11.20.17 Your morning briefing

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The information you need to start your day, from PaymentsSource and around the Web:

Walmart battles Amazon for home access: Walmart has expanded its delivery heft as a counter to recent Amazon moves such as its Amazon Key service for consumers who aren't at home. Walmart is partnering with online service Deliv to offer same-day delivery, reports TechCrunch. The service is starting in the San Jose area, where consumers can shop and schedule deliveries between 8 AM and 8 PM. One difference with Amazon Key is the consumer can request to have the Deliv courier put groceries away, where Amazon Key couriers are instructed to leave deliveries just inside the consumer's door. Walmart has also partnered with Lyft and Uber on home delivery tests, though TechCrunch reports the retail giant is more focused on curbside pickup service for online orders, a process that is considered less expensive and more in line with Walmart's customer base. Amazon also made a new move to boost home delivery, partnering with mobile app EatLove to produce personalized meals for delivery as part of AmazonFresh, according to Engadget.
PayPal does its bit for Twitch: Video game streaming service Twitch has added PayPal as an option to accept "cheers," or Twitch's version of tipping content streamers through a virtual currency called Bits. Gamers use Twitch to broadcast streams of gaming sessions and communicate with fans. Twitch users can fund their Bits accounts or subscribe to streams through PayPal, according to the Twitch blog, which notes PayPal will be available in markets where it's supported by Google and Android for in-app purchase. Users click on a "get Bits" button to select bits on Twitch, and PayPal will appear as an option along with other services such as Amazon, which owns Twitch. Users can also change payment services on the Twitch app.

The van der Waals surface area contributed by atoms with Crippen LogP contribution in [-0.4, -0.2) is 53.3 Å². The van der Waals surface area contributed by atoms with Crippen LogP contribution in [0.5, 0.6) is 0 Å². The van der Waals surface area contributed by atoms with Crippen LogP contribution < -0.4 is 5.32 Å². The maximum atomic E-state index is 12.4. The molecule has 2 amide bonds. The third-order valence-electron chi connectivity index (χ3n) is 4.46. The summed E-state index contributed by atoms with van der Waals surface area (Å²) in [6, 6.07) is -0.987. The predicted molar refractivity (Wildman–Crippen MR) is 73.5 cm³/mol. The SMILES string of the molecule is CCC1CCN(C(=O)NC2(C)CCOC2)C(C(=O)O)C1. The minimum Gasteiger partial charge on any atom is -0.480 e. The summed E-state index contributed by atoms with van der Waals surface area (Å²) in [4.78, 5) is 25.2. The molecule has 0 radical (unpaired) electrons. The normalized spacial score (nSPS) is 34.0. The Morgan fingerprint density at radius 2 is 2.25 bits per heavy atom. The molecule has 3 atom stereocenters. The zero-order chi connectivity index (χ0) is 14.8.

Heavy Metal: The status of cryptocurrency in China is in a state of flux because of regulations, but the market is still drawing participants. Metal, a blockchain-based system that uses 'proof-of-processed-payments' to identity users and process rewards for converting fiat currency into cryptocurrency, has made itself available on Huobi.pro, a Chinese cryptocurrency exchange and one of the largest exchanges in Asia. Metal offers Metal Vault, a crypto wallet for storing Metal, Ethereum, ERC20, and Bitcoin. "This integration is a landmark achievement for Metal’s expansion and development," said Metal CEO and cofounder Marshall Hayner in a release. "Metal embraces the Chinese market, and we look forward to growing our community here. This listing advances our mission to make cryptocurrency easy to use, economical and rewarding."

Is Europe next to crack down on cryptocurrency? Ewald Nowotny, a governing council member for the European Central Bank, said legislators and central bank officials are considering stronger regulations on cryptocurrency, similar to China, reports Reuters. China recently banned initial coin offerings, expressing concern over risk and volatility, though critics contend the Chinese government made the move to exercise tighter control over currency. Reuters quoted Nowotny as saying the cryptocurrency market is not large enough to destabilize all financial markets, but investors need more time to study cryptocurrency and its volatility, noting that in the past week alone, bitcoin lost more than a third of its value in a four day span, then largely recovered after a sharp rebound.